Metal atoms are distinguished by their low electronegativity, which characterizes the metallic bond (as opposed to the high-electronegativity covalent bond). A feature of the metallic bond is that the electrons are loosely held and participate strongly in electronic and thermal conductivity. In quantum mechanical terms, we would say that metals have a nonexistent band gap between the valence and the conduction bands, and the result is that electrons are easily excited to the conduction band.
What I was asking for was not the chemical properties that makes an atom metal or non-metal, but the structure of the atom that causes these properties.
Atoms with low electronegativity have one to several electrons in their outer shells.
Chemical properties is synomymous with atomic structure.
The chemical properties of an atom are entirely a result of the position of electrons in their shells.
It is not in general possible to say, based only on *atomic* properties, whether a solid will be a metal or a non-metal. Is solid hydrogen a metal or a non-metal? The naive answer (based on looking at the periodic table) is that solid hydrogen would be a metal. The actual answer is that in most circumstances solid hydrogen is not a metal.
The example of solid hydrogen is a little exotic. Even in the usual band picture of metals and insulators one can not simply look at the atomic properties. For example, just because a solid has an even number of electrons in the unit cell does *not* make it an insulator; if there are overlapping bands such a solid can still be a metal.
Whether or not a solid is a metal or insulator (in band theory) depends on both the atomic structure and the crystal structure (which determine band structure)... but certainly not just atomic properties. Cheers.
can any element be made metallic if its compressed enough?
If I'm not horribly confused about it, cosmologists (astrophysicists) classify anything heavier than He as a metal, since H and He are 'primordial', when it comes to star formation, and stars make 'metals'
Also, you can sort of map (there is a symmetry) between the concept of pure and mixed states in some ensemble - quantum or at the classical limit - to where a gas and a solid state are extremal as vertices in a graph, so all liquids are 'in-between' or mixed states of ensembles.
Any ensemble that is large enough (so approaches a significant fraction of Avogadro's N, of discrete 'states') exhibits 'metallicity', or the corresponding extremal state, or one that's a mixture.
Classical reality evolves from states that superpose, either at extreme vertices, or in between them.
Temperature, or heat which is mostly vibrational etc excitations of nuclei, is damped near 0K and ensembles then exhibit states which are ordered by a more fundamental set of rules, than the essentially chaotic thermodynamic background allows.
I think you need to re-read what olgranpappy has posted.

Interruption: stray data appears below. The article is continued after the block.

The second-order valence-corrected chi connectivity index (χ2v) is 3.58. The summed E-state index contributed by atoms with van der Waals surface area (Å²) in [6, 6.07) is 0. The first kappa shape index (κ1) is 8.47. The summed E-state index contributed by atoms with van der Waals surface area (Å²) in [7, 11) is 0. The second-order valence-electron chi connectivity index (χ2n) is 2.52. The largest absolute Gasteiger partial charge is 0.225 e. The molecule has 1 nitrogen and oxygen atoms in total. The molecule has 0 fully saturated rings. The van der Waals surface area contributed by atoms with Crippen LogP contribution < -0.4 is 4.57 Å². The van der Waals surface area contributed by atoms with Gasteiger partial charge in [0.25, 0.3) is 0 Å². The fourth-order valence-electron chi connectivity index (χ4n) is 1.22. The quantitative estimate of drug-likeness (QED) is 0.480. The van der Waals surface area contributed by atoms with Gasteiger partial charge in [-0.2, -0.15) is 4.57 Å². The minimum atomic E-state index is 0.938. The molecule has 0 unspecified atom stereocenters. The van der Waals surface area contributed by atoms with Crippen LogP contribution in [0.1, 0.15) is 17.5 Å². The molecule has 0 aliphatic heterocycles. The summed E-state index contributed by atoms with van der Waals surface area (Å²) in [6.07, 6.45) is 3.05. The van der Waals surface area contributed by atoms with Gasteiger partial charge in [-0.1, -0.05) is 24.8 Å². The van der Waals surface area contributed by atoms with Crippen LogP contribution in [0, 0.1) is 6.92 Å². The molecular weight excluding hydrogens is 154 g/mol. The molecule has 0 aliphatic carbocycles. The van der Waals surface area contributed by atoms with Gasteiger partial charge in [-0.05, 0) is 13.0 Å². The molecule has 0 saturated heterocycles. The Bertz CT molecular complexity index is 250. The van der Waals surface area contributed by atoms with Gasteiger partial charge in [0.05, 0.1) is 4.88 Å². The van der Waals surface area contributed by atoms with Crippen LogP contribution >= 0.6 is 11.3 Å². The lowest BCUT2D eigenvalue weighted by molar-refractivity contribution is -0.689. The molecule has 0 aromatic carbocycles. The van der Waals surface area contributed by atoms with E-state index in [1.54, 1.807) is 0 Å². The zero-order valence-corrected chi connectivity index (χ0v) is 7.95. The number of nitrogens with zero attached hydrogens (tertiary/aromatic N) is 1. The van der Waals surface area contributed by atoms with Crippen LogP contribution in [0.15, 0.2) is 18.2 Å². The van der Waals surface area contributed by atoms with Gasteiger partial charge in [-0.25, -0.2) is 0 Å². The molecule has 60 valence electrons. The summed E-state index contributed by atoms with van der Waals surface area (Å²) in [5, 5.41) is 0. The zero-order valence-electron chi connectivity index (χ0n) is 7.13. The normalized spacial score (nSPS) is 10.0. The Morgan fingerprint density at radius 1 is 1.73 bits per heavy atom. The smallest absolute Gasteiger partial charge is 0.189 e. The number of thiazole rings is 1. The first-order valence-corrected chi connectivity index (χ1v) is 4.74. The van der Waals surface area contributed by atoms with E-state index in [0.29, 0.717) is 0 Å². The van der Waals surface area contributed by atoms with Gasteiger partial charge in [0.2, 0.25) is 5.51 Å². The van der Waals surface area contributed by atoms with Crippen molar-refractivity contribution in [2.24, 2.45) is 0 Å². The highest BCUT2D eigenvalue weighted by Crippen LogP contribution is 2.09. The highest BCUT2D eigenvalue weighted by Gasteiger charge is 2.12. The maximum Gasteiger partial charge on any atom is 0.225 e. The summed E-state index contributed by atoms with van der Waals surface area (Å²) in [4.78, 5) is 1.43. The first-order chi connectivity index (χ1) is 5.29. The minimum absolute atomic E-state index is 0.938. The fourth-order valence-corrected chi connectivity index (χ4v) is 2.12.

I can take Cu (which is a metal) and make Cu-O and it becomes completely an insulator. Or I can take carbon atoms, and in one arrangement I can make it into a "bad metal" like graphite, or turn it into a very hard insulator as diamond, without adding anything.
As Phil Anderson likes to say "More Is Different". The behavior of a solid is governed not by individual atoms, but rather by a collective property! This means that the collective behavior of the gazillion interactions, what we call the many-body physics, is what should be considered as the ground state.
This sounds like a bunch of physics terms strung together into nonsensical sentences. (For example, a mole of silicon dioxide has far, far more than Avagadro's number of possible microstates, yet it is not a metal.) I can't imagine what scientific topics you might be referring to. Can you provide references?
Unfortunately, astrophysisists and chemical engineers use two different definitions for "metal." This has always been a source of some slight confusion, but I'm pretty sure the OP was talking about "metal" in the chemical sense, and not the astrophysical.
"Scientific topics" include the definition of a metal. Astrophysics is a science, therefore the term has more meaning than strictly the chemical one.
Stringing the terms extremal and mixed together wasn't too outrageous I thought.
So liquids can't possibly be a mixture of a solid and a gas state? Calling a solid 'extremal' needs references?
People seem to be forgetting another field in which the terms "solid, liquid, and gas" have been studied extensively, more than any other field of physics : condensed matter physics.
I didn't dispute your first paragraph. I asked for references for this:
It sounds like a personal theory, which is not appropriate for this forum.
Ok, well obviously, there's no point in discussing what looks like personal theories.
The idea that solid and gas phases of matter are extremal vertices just doesn't gel, then.
Conductivity is definitely a molecular property, as already written by others. Now, if you ask what makes a pure element a metal, no simple answer is correct neither...
The number of electrons in the outer shell isn't the whole picture. Sn is a metal, Ge and Si are semiconductors, and Si can be an insulator. But you may see a general tendency that high atomic numbers favour metals, as electrons are more weakly coupled to nuclei.
What chemists call metals (having an alkaline oxide) is also related to the strength of the electron-nucleus bond. Alkaline oxide is almost perfectly correlated with electricity conducting elements. Forget about astronomer's metals, it has no relationship.
As other contributors wrote, pressure can make an element metallic, so electronic structure doesn't tell everything...
maybe metallic bonds make elements metallic
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